To evaluate Bitcoin’s correlation with the global market, one can use a correlation chart between Bitcoin and the S&P 500 stock index. The S&P 500 shows changes in the value of stocks of the 500 largest companies traded in America – it is used to measure the health of the stock market.
The unit on the left side of the chart represents complete correlation between Bitcoin and the S&P 500, while zero indicates complete decoupling. In February 2023, the correlation was almost absolute. However, as of June 2023, there has been a slight decoupling observed.
It appears that Bitcoin often follows the movements of the stock market. Therefore, the state of the stock market is an important factor that will help us make a BTC forecast for the end of the year.
In June 2023, the US Federal Reserve (Fed) did not raise interest rates for the first time in a year. Prior to this, the regulator had been consistently raising rates to combat inflation, which had increased due to geopolitical tensions.
Raising the Fed’s interest rate increases the cost of dollars in the system, which in turn raises the cost of credit and slows down economic growth. Changes can be clearly seen by comparing the charts of the interest rate and the S&P 500:
📉 When the Fed’s interest rate was significantly increased, the S&P 500 declined.
📊 When the pace of interest rate hikes slowed down, the index stopped declining and entered a sideways movement (meaning it did not change significantly in value).
📈 When interest rate hikes were halted, the S&P 500 started to rise.
Federal Reserve Chairman Jerome Powell is considering raising the interest rate two more times in 2023. For the stock market, which has been under pressure for a year, these two additional rate increases are unlikely to be a tragedy. Therefore, we can forecast further strengthening of the stock market and, consequently, growth in Bitcoin, which tends to follow the movements of the stock market.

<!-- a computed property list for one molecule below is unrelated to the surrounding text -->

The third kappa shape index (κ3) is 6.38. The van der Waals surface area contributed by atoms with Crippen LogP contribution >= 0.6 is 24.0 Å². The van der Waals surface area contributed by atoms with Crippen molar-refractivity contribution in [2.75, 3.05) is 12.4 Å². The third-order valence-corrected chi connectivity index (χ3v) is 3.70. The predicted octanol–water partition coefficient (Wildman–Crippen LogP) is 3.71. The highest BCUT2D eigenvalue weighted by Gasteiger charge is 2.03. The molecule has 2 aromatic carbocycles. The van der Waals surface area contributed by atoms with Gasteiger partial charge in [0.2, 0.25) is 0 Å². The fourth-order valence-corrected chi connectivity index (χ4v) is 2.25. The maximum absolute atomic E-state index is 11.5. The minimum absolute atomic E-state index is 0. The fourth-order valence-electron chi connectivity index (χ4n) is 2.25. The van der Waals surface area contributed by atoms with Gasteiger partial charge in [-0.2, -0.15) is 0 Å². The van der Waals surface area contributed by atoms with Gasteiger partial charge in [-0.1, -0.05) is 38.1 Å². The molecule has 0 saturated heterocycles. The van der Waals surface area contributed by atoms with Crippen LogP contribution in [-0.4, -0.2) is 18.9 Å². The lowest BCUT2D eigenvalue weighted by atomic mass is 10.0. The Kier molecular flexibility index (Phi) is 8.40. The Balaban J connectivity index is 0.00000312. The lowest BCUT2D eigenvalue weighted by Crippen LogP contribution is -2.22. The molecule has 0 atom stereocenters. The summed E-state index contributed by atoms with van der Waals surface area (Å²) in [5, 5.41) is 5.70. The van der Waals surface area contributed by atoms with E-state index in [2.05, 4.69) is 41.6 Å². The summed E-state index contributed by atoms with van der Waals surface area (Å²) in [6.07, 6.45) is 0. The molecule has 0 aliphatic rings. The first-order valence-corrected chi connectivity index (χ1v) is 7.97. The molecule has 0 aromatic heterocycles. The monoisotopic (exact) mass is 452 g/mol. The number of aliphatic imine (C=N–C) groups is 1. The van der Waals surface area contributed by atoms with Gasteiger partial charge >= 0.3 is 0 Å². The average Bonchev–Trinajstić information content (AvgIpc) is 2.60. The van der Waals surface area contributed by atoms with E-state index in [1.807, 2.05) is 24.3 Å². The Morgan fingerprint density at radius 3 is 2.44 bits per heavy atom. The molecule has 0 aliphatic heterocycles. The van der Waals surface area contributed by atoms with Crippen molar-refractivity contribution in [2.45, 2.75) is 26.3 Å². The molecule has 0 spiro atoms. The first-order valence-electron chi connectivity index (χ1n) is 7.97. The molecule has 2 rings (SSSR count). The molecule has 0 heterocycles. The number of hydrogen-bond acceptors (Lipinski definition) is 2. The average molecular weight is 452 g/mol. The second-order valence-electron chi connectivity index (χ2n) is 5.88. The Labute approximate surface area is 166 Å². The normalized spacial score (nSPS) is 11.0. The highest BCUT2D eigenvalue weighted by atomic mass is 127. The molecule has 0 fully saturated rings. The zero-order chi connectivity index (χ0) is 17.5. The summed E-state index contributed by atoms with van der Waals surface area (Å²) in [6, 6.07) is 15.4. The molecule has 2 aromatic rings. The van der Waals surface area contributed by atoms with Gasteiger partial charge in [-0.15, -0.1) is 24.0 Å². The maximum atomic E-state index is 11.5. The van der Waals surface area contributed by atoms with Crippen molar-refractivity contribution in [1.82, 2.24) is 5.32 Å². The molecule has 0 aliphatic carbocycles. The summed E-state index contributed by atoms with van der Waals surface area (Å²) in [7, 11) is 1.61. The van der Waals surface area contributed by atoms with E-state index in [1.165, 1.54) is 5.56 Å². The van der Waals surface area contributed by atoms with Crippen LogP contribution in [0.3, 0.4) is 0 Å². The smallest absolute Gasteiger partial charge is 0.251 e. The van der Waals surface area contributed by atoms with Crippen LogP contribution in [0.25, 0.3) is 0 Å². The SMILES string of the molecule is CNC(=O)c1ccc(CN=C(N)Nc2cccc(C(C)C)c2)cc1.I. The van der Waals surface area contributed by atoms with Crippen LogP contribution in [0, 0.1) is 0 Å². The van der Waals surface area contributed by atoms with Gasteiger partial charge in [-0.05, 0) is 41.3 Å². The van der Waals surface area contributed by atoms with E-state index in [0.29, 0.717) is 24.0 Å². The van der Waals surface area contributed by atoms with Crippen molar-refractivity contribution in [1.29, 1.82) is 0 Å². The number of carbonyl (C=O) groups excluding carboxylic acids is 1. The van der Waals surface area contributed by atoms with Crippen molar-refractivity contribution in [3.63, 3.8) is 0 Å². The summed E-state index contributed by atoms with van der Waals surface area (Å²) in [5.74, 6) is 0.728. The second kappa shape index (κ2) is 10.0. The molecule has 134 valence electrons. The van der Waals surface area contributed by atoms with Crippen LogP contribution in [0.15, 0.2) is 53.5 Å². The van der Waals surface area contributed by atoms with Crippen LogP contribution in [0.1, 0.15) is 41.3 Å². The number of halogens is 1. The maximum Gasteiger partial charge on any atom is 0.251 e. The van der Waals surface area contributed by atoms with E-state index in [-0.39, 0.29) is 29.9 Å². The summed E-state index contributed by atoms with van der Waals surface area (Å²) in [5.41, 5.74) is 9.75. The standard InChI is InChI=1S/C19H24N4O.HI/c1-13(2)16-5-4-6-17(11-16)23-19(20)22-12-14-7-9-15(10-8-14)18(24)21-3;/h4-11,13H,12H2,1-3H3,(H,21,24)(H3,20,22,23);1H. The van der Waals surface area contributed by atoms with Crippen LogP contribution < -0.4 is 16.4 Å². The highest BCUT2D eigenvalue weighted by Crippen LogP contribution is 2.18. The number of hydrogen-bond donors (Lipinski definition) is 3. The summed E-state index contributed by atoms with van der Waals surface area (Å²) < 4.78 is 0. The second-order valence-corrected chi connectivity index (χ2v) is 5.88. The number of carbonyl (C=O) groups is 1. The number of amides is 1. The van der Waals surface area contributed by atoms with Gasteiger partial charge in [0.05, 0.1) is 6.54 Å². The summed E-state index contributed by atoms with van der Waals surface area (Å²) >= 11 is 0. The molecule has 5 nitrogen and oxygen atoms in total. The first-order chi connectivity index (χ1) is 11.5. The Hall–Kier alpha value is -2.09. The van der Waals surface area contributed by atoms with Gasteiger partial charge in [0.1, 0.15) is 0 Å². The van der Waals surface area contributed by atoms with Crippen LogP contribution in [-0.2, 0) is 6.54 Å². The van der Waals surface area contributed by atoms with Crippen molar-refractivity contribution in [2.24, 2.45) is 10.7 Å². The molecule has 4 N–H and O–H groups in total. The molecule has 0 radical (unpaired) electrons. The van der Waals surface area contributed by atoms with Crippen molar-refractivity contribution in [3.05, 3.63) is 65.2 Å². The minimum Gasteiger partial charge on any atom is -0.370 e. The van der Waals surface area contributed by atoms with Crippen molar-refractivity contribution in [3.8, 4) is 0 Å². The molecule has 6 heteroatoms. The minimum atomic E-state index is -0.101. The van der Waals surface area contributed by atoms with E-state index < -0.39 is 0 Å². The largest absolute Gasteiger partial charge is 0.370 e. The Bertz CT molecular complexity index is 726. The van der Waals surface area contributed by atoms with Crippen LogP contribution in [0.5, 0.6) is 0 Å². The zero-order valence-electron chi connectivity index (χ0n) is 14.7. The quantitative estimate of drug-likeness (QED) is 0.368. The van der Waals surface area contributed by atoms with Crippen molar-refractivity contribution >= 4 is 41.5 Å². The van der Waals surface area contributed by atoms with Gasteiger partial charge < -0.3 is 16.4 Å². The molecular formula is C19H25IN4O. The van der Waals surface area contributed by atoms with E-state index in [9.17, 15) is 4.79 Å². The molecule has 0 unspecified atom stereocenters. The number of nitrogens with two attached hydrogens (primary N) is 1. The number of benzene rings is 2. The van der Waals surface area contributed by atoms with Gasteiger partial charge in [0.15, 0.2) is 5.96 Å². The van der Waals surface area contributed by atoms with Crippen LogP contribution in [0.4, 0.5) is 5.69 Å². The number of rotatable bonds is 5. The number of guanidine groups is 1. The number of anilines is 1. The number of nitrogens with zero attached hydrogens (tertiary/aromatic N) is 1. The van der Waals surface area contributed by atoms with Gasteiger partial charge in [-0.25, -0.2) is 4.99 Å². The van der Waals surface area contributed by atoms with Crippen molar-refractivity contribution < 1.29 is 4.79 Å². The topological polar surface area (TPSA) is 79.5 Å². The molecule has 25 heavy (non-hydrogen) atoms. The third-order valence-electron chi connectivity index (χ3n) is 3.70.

In 2023, the U.S. Securities and Exchange Commission (SEC) launched a “crusade” against the cryptocurrency industry. The regulator filed lawsuits against two major exchanges – Binance and Coinbase, and accused more than 60 cryptocurrency issuers of illegally issuing securities in the form of digital tokens.
👍 Good news – SEC doesn’t seem to consider Bitcoin a security.
👎 Bad news – The Commission is likely to continue exerting pressure on the cryptocurrency industry, which could lead to sell-offs that may also impact BTC.
In June 2023, the cryptocurrency community started discussing the possibility of launching an Exchange Traded Fund (ETF) based on Bitcoin in the U.S. An ETF is an investment fund that allows investors to profit from the price movements of Bitcoin. This instrument simplifies the access of institutional investors (entities such as investment funds, banks, insurance companies) to the cryptocurrency market. The logic is that while the legality of cryptocurrencies may be uncertain, investing in an ETF is fully legal, making it a preferable option for larger players.